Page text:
The weaknesses of Fortress Europe - and the perils of holes in its walls - were also the subtext of a health-related meeting of the influential Kangaroo Group in February. Very few associated with this group would be ready to accept the "fortress" terminology: the Kangaroo Group, formed in the 1980s to support the EU attempts to create a single market, is dedicated to facilitating trade by leaping over internal borders and the protectionism they embody - hence its name. But leaping should have its limits, at least as far as pharmaceuticals are concerned, the group concluded at its February meeting. Europe is threatened by products leaping into it from abroad, and by researchers leaping out of it to more attractive countries.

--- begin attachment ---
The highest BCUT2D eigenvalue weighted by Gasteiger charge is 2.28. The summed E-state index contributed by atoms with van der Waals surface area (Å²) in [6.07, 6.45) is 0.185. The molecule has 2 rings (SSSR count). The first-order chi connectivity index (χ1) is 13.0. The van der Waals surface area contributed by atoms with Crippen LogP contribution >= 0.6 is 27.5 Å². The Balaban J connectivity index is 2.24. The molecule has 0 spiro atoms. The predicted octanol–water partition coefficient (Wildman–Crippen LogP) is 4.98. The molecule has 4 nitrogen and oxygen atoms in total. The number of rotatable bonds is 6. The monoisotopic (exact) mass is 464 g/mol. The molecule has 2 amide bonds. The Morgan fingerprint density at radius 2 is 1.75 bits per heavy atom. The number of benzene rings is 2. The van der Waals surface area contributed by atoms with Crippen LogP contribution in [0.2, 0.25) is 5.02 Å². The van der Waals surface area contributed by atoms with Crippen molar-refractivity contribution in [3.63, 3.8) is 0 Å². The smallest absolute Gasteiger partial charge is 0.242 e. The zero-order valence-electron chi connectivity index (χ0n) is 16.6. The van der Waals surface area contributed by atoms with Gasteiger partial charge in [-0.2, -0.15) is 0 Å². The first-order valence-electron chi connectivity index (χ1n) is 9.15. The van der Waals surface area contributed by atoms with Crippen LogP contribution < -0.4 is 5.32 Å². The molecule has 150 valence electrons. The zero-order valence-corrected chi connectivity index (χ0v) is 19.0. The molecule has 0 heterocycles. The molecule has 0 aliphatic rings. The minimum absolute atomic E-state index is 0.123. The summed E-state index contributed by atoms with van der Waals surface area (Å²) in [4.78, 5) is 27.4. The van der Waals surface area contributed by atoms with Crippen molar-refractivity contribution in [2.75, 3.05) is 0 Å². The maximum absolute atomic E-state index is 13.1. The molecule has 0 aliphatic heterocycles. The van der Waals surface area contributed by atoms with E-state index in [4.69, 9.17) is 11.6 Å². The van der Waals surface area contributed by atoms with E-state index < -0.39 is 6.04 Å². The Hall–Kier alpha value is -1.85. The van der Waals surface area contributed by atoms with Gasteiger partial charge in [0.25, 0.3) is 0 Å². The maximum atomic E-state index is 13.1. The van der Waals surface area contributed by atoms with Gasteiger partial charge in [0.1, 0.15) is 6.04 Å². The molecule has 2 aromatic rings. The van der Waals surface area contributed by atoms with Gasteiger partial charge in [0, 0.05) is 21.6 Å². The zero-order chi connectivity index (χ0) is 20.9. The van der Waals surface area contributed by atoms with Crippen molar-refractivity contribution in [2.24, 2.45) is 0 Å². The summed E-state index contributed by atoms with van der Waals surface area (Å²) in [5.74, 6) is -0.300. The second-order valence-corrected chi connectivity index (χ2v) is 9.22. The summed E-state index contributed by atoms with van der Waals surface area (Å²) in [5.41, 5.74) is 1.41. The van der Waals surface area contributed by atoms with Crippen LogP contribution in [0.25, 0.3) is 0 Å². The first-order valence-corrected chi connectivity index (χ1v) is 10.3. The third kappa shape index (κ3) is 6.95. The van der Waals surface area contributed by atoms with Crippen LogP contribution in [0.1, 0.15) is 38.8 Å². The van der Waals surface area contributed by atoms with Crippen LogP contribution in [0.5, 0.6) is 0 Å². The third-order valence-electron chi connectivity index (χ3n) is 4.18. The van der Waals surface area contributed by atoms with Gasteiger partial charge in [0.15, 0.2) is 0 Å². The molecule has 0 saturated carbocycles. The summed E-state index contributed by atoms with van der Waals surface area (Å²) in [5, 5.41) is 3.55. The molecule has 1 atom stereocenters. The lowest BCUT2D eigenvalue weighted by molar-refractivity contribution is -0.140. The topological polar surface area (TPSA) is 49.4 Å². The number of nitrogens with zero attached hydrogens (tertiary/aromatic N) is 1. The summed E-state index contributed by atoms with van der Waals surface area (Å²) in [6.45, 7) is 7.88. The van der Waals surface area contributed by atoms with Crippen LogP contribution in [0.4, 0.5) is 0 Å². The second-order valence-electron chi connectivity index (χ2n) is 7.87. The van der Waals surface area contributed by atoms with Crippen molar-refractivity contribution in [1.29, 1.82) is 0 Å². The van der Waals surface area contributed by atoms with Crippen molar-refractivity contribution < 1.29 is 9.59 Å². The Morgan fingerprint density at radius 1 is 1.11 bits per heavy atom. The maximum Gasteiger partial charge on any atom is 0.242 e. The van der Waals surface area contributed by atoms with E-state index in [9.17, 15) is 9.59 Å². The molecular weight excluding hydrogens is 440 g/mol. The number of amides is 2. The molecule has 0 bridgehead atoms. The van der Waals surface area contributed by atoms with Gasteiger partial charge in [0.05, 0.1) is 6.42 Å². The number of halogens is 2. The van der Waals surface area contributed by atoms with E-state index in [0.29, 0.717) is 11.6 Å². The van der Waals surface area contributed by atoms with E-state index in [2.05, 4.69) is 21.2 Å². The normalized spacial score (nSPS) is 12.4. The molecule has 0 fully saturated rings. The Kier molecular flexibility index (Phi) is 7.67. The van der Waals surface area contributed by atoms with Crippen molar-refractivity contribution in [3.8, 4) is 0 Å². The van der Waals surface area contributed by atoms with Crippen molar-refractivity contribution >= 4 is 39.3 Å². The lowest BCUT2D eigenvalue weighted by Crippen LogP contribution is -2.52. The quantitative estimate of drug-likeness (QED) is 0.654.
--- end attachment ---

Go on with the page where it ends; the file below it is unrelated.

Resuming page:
"During the last decade, Europe's leadership in the pharmaceutical sector has lost ground, with a steady transfer of R&D activities to the US, where conditions are more favourable to pharmaceutical innovation," warned Tom McKillop, president of the European Federation of Pharmaceutical Industries and Associations (EFPIA) and chief executive of AstraZeneca. Pharmaceuticals remain Europe's most regulated products, and - despite their contribution to scientific progress, public health, Europe's society and its knowledge-based economy - "the core problems faced by the R&D-based industry remain," he stressed. McKillop called on Europe to encourage pharmaceutical innovation, attract R&D investment and stimulate industry's competitiveness: "Europeans increasingly depend on pharmaceutical R&D conducted elsewhere. And if current trends continue, Europe will further lose on all fronts: public health, public finances, employment, growth and education." And veteran German Euro-MP Karl von Wogau, a longstanding member of the Kangaroo Group, also expressed his preoccupations that research is moving more and more to the US.